Prof. Rodney A. Smolla
Duke University School of Law
October 29, 2013
In a prior IP Viewpoints piece, I wrote about a colorful copyright infringement case brought by a professional photographer, Patrick Cariou, against the well-known and highly successful “appropriation artist” Richard Prince, a case in which the photographer Cariou prevailed against the artist Prince for Prince’s appropriations. Cariou’s victory in the district court, however, was recently erased by the U.S. Court of Appeals for the Second Circuit.
To re-set the stage, Richard Prince “appropriates” the works of others to create his own artistic works. His efforts have been successful; his works have been shown at many museums and galleries, including a solo show at the Guggenheim Museum in New York. Patrick Cariou’s case against Prince involved photographs taken over a six-year period by Cariou of Rastafarians in Jamaica. Cariou published a book of the photos, entitled Yes, Rasta. The book contained photographs of individual Rastafarians in Jamaica and Jamaican landscape scenes.
Prince initially appropriated Cariou’s photographs by tearing some 35 photos from the book Yes, Rasta and attaching them to a wooden backer board. Prince then painted over some portions of the 35 photos. In some cases he appropriated only portions of Cariou’s photographs; in others he used them in their entirety. The result was a collage he entitled “Canal Zone.” Prince’s “Canal Zone” appropriation art was first displayed at the Eden Rock Hotel in St. Barts. Prince went on to create 29 paintings in his “Canal Zone” series, 28 of which involved images taken from Yes, Rasta.
Federal District Judge Deborah Batts ruled against Prince’s claim that his appropriation of Cariou’s photographs – and indeed his entire genre of “appropriation art” – was protected “fair use,” in that he was required by his artistic genre to make use of the “raw ingredients” of others, which he used “to get as much fact” into his works as possible and reduce “the amount of speculation.” Judge Batts rejected Prince’s asserted fair use defense, reasoning that nothing in Prince’s “Canal Zone” work was intended to comment on Cariou’s photographs, and this rendered them insufficiently “transformative” to qualify as fair use. Prince was not commenting on the photos themselves, Judge Batts reasoned, but merely using them as the raw material for his own work, an “appropriation” that constituted infringement, even if it also constituted art.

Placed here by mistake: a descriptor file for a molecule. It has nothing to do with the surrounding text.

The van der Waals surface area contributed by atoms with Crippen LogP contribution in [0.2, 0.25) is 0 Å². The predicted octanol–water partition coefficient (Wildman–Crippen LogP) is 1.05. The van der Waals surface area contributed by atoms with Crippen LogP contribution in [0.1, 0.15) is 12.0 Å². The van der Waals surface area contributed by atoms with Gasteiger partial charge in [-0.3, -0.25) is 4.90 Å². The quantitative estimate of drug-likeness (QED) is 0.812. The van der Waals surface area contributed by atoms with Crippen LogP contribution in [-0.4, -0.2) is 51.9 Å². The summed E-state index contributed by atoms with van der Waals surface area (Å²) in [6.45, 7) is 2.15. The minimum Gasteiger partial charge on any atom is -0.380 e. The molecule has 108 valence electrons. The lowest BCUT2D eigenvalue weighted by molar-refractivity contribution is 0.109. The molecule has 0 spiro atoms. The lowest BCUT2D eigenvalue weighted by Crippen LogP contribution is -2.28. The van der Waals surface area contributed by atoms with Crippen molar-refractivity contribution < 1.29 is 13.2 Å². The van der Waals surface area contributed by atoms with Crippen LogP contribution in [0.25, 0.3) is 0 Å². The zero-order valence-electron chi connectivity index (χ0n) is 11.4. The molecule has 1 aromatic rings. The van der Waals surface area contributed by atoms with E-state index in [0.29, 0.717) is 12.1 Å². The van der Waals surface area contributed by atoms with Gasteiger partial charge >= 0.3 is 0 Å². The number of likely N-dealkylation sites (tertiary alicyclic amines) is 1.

These conclusions were reversed on appeal by the U.S. Court of Appeals for the Second Circuit, which held that Prince’s work was a fair use of Cariou’s.1 On appeal, the Second Circuit expressed strong disagreement with the core of the district court’s reasoning, repudiating the argument that a work may only be treated as transformative for fair use purposes if it includes some form of critique of the appropriated work or its author, or if it contains some form of comment, news reporting, teaching, scholarship, or research. “The law imposes no requirement that a work comment on the original or its author in order to be considered transformative,”2 the court stated, and “a secondary work may constitute a fair use even if it serves some purpose other than those (criticism, comment, news reporting, teaching, scholarship, and research) identified in the preamble to the statute.”3 The Second Circuit’s ruling in this regard is a very important expansion of the nature and range of material that may, for fair use analysis, be treated as qualifying as a transformative work.
The Second Circuit then applied its standard to hold that Prince’s work was a fair use. Unlike Cariou’s work, which did not sell for substantial sums and did not draw great artistic attention, Prince was a highly regarded artist who was able to garner tens of millions of dollars for his works, and whose works often drew attention from movie stars, recording artists, and other major celebrities. This difference in glamour and market appeared to influence the Second Circuit, which found Prince’s artistic celebrity and commercial power as an artist to be factors in his favor in measuring the fair use defense.4
Finally, the Second Circuit disagreed with the district court’s determination that Prince had appropriated more than necessary of Cariou’s underlying work. The Second Circuit observed that a proper application of fair use doctrine does not require that the second artist take “no more than necessary” from the first.5 All that matters, the Second Circuit ruled, was that when measured by factors such as quality and importance, the second artist has appropriated what was needed to conjure up the original and fulfill the transformative purpose of the second artist.6 “Prince used key portions of certain of Cariou’s photographs,”7 the court conceded. In doing that, however, the court determined, “in twenty-five of his artworks, Prince transformed those photographs into something new and different and, as a result, this factor weighs heavily in Prince’s favor.”8